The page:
Potential for biomass energy generation under study


Conrad Prabhu –
Dec 5: The Research Council (TRC) is spearheading studies designed to evaluate the potential for power generation utilising waste biomass in the Sultanate.
According to a high-level official, biomass material, which is a source of biogas for fuel and power generation, is available in the northern and southern parts of the Sultanate primarily in the form of wastewater and agricultural waste. Animal waste is another commodity in the south that can help augment biomass resources.
“The biomass sector has the potential to expand without harmful effects on food supplies and the environment, if done in a sustainable manner,” said Dr Ahmed Said al Busaidi, Programme Manager — Renewable Energy Research, TRC. “Greater recovery of wood from unmanaged and managed (foliage) can make a significant contribution to Oman’s energy targets,” he added in a presentation on renewable energy prospects in the Sultanate. Addressing delegates on the first day of the INTEX Oman Forum, which began at the Oman Convention & Exhibition Centre (OCEC) yesterday, Dr Al Busaidi also underlined the potential for the capture of methane gas — a promising fuel resource — from the large number of landfills dotting the Sultanate’s landscape.
But he noted however that present levels of biomass resources are not substantial enough to support commercial-scale power generation in itself. At best, available biomass resources can be suitably harnessed to sustain pilots or small-scale plants, he said.
However, “there is good potential for Oman to expand its production of sustainable biofuel production in the future if the infrastructure and right industry are available,” the researcher stressed.
For the present, renewable energy development in the Sultanate is primarily focused on solar and wind resources, said Dr Al Busaidi. The most promising is solar based electricity generation, with studies pointing to a world-beating solar insolation range of 4.5-6.1 kilowatt-hours/ m2. This corresponds to a power output ranging from 1,640 to 2,200 kwh/m2 per year, he said, noting that around 280 sq km of land is available for solar-based power generation in the Sultanate.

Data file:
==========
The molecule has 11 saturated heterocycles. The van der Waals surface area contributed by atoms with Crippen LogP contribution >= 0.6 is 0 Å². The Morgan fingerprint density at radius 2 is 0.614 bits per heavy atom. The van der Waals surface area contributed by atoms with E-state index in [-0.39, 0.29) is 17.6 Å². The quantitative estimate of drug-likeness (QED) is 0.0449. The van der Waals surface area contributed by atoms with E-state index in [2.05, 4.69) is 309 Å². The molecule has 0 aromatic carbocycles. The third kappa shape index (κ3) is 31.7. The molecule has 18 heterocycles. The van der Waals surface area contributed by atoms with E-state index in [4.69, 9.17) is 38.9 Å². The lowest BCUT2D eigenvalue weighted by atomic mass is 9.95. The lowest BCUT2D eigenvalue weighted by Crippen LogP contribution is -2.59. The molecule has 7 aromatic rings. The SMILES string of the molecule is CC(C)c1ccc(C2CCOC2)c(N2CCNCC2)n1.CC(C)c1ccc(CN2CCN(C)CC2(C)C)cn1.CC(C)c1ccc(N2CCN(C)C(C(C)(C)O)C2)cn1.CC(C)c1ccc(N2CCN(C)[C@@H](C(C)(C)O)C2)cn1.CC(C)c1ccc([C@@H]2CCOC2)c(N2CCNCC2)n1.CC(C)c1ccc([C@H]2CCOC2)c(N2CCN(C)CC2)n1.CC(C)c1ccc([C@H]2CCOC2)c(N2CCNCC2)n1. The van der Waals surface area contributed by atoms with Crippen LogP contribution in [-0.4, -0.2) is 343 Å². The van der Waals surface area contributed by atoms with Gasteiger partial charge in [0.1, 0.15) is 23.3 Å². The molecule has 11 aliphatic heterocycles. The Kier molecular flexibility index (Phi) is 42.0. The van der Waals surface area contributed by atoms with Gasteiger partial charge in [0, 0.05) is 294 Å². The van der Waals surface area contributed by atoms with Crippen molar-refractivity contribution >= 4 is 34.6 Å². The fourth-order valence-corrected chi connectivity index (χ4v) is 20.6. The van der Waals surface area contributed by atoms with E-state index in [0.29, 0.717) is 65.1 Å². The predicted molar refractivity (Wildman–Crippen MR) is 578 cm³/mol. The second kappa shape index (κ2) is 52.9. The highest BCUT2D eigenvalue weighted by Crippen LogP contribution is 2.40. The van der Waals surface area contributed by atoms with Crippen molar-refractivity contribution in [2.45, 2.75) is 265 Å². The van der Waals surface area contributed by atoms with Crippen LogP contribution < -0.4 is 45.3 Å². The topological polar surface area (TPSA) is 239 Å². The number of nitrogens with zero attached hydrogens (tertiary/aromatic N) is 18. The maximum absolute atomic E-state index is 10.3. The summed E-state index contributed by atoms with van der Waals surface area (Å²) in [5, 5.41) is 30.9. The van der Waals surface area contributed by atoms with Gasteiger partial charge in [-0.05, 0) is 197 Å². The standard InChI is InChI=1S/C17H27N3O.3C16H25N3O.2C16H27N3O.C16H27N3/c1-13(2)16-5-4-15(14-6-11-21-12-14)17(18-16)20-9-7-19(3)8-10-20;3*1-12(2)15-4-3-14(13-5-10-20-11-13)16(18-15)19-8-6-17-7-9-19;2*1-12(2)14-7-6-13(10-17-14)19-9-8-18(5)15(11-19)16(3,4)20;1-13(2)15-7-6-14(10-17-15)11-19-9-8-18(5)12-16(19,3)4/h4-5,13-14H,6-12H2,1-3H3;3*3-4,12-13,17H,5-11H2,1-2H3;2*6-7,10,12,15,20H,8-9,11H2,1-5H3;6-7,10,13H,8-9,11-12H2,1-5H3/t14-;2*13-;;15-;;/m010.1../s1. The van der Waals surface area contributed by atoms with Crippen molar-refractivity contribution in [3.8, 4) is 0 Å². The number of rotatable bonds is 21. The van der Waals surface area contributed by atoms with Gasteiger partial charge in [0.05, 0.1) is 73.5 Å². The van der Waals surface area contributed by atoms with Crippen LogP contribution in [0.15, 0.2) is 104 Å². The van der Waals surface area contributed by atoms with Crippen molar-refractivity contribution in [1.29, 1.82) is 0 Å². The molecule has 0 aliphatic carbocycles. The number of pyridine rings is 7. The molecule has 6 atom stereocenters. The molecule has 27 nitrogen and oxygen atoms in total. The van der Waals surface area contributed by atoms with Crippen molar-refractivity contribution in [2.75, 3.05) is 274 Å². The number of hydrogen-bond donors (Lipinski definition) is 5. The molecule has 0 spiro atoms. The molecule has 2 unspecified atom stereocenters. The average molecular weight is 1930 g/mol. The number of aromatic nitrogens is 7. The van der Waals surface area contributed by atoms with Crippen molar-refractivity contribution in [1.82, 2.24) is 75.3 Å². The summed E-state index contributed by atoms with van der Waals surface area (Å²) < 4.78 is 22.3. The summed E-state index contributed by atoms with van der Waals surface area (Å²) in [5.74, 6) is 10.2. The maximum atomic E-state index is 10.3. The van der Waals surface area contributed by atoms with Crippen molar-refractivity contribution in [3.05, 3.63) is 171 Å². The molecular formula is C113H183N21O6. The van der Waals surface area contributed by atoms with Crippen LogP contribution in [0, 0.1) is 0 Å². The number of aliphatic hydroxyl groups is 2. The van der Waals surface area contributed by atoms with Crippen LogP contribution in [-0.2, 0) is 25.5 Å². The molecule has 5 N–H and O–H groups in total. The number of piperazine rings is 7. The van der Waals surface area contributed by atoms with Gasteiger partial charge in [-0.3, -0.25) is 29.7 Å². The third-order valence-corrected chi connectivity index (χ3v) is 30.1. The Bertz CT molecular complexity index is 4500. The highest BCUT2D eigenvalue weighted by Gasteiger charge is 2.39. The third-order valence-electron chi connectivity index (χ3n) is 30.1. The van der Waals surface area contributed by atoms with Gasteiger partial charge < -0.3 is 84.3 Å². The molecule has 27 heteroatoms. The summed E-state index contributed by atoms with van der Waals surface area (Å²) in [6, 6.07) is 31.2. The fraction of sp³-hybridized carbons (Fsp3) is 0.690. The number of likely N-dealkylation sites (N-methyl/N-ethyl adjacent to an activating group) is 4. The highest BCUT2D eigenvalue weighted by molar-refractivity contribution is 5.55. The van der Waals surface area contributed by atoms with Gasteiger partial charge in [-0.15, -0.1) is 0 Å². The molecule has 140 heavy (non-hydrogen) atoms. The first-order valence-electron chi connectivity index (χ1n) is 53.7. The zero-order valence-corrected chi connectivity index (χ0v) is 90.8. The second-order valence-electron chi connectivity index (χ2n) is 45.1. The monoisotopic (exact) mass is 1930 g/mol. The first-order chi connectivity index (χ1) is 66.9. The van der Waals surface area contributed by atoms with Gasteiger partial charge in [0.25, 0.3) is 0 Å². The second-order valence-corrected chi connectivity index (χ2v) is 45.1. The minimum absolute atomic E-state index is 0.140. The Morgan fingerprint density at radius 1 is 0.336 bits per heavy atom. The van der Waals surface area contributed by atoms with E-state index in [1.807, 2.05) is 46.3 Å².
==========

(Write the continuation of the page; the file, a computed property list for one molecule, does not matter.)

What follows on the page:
Strong winds that blow all along the coast from Masirah to Salalah also represent a promising resource that can be tapped.
So is the potential in the Dhofar mountains, where high winds are a feature during the summer season. Options for offshore wind exploitation can be explored as well.
TRC is currently supporting a string of research initiatives that seek the harness indigenous renewable energy resources to support the nation’s burgeoning energy needs, as well as to offset Oman’s present dependence on fossil fuels. In particular, the application of renewables in air-conditioning and water desalination is being assessed.
Significantly, the Public Authority for Electricity and Water (PAEW) is also exploring the potential for hydro power generation at the Wadi Dayqah dam. If successful, it would mark the first ever exploitation of hydro power for electricity generation in the Sultanate.
However, any commercial scale hydro power generation linked to the Wadi Dayqah reservoir is ruled out because overflows — necessary to drive electricity-generating turbines — are typically brief and limited to the aftermath of a heavy bout of rain upstream of the reservoir.